The following essay is written by Ashia Sanders, the current Barbier Farm working student
It’s been nearly four months since I arrived at Barbier Farms as a working student. I will stay for another two months before heading back home to Canada and I hope that those two months move slowly. I am writing this review with an immense amount of gratitude towards the Barbier family and team, who have graciously shared their home, their horses and their knowledge with me.
Ashia and school horse, Romeo, moving together in lightness
I have done two other working student positions, both at Olympic-level barns in Europe. They are what you expect in a working student position: full days of cleaning stalls, feeding, blanketing, turning in and out, hand-walking, grooming, preparing horses for riders, etc. Maybe once or twice a week you receive a lesson, if there is time after the day is finished and if a horse is available. These positions were valuable as they created international connections and prepared one for a stable hand or groom position – but your skills as a rider are secondary.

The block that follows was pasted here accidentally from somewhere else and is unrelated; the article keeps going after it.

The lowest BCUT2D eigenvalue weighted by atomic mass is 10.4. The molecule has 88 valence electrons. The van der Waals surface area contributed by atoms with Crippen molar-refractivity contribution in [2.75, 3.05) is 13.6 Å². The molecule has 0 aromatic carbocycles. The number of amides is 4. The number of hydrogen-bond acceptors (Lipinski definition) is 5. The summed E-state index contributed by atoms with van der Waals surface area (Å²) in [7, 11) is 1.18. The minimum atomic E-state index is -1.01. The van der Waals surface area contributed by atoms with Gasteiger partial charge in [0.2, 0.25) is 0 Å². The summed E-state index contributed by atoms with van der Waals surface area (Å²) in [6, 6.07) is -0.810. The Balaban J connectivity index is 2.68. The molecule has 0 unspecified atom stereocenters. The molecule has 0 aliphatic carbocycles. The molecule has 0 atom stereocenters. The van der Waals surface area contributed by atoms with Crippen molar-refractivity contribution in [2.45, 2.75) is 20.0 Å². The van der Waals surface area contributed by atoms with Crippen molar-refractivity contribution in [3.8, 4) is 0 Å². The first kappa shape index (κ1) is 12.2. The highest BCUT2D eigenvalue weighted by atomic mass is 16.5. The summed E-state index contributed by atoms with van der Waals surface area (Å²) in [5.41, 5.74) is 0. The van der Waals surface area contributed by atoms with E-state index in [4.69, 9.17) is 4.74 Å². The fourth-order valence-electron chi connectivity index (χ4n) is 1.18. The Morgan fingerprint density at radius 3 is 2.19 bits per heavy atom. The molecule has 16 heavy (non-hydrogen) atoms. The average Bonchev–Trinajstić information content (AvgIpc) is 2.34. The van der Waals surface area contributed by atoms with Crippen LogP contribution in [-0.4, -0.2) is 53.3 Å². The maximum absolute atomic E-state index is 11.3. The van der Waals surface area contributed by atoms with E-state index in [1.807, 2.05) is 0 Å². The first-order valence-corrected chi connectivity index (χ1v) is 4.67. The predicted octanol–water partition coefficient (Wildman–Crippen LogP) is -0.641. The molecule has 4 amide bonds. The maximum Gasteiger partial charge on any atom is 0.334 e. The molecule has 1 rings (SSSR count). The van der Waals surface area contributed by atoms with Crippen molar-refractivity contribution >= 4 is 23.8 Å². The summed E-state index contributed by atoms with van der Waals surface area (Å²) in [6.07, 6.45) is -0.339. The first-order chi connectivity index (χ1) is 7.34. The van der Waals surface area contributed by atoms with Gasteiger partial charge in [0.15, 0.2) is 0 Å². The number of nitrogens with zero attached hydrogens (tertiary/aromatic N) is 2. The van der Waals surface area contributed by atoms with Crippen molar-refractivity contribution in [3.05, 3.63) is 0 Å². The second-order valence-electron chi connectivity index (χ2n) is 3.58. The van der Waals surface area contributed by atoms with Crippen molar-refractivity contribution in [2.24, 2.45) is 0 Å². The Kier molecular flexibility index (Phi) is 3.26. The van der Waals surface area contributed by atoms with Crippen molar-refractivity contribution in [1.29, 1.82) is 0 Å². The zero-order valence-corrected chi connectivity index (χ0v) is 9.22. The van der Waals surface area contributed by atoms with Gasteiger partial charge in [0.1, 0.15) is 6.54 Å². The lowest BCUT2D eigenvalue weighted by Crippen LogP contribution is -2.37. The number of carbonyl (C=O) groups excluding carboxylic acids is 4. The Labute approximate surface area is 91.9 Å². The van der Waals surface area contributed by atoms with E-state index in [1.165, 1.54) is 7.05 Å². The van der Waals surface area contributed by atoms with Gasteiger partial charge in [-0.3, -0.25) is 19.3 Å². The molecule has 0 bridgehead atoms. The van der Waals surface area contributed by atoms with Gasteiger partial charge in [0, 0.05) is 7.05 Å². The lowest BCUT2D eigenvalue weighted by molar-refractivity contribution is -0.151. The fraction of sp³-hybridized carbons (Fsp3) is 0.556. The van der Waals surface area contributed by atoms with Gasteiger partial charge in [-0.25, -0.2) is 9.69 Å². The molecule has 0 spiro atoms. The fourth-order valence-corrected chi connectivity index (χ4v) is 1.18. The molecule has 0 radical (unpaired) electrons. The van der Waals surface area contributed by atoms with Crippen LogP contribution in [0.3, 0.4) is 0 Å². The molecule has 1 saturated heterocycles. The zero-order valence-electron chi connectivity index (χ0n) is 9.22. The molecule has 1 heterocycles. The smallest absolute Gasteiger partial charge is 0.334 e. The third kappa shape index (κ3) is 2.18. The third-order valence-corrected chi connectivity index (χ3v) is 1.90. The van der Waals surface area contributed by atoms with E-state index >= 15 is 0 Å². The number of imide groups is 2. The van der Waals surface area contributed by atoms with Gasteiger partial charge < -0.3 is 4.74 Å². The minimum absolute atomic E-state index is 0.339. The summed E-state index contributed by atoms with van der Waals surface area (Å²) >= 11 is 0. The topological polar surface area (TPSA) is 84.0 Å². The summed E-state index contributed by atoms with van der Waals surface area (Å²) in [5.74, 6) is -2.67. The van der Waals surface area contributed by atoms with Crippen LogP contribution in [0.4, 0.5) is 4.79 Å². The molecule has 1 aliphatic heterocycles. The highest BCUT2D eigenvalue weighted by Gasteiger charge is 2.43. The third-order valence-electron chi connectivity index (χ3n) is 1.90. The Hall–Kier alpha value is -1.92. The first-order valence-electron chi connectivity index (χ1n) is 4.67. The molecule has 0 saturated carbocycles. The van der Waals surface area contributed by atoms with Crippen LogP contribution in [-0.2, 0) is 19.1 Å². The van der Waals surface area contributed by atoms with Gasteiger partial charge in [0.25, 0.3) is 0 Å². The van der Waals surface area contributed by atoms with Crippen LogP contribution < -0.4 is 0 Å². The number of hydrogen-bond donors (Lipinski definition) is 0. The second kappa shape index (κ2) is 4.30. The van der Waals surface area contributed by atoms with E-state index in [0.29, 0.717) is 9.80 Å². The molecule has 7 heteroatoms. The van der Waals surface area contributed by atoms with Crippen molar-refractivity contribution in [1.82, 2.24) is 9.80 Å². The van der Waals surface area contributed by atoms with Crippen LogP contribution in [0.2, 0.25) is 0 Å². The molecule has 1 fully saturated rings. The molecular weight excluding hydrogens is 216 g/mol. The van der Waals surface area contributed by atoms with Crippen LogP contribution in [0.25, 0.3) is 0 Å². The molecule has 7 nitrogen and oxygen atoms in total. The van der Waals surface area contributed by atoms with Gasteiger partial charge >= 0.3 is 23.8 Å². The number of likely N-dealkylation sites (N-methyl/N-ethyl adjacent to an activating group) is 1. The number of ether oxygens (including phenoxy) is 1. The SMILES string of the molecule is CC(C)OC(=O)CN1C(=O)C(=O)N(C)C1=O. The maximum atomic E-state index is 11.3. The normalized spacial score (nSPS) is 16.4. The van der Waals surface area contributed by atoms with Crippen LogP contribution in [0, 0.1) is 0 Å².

working in hand with Romeo
Barbier Farm is different. The focus here is truly on you as a rider – and the art of riding and working horses in the classical style. Every day involves riding, lunging, working in hand, watching other riders, reading, and discussion. What an honour to receive (beginning on the very first day) such respect, dedication, and commitment to my development as a rider. The horses, the farm, the team – words can’t describe how wonderful the experience is. I will be leaving Barbier Farm with a profound change in my understanding of the relationship we, as riders, share with horses and a passion to continue the study of this art for the rest of my life.
Barbier Farm has an upcoming opening for a working student. Send your resume to Debra Barbier at firstname.lastname@example.org to apply.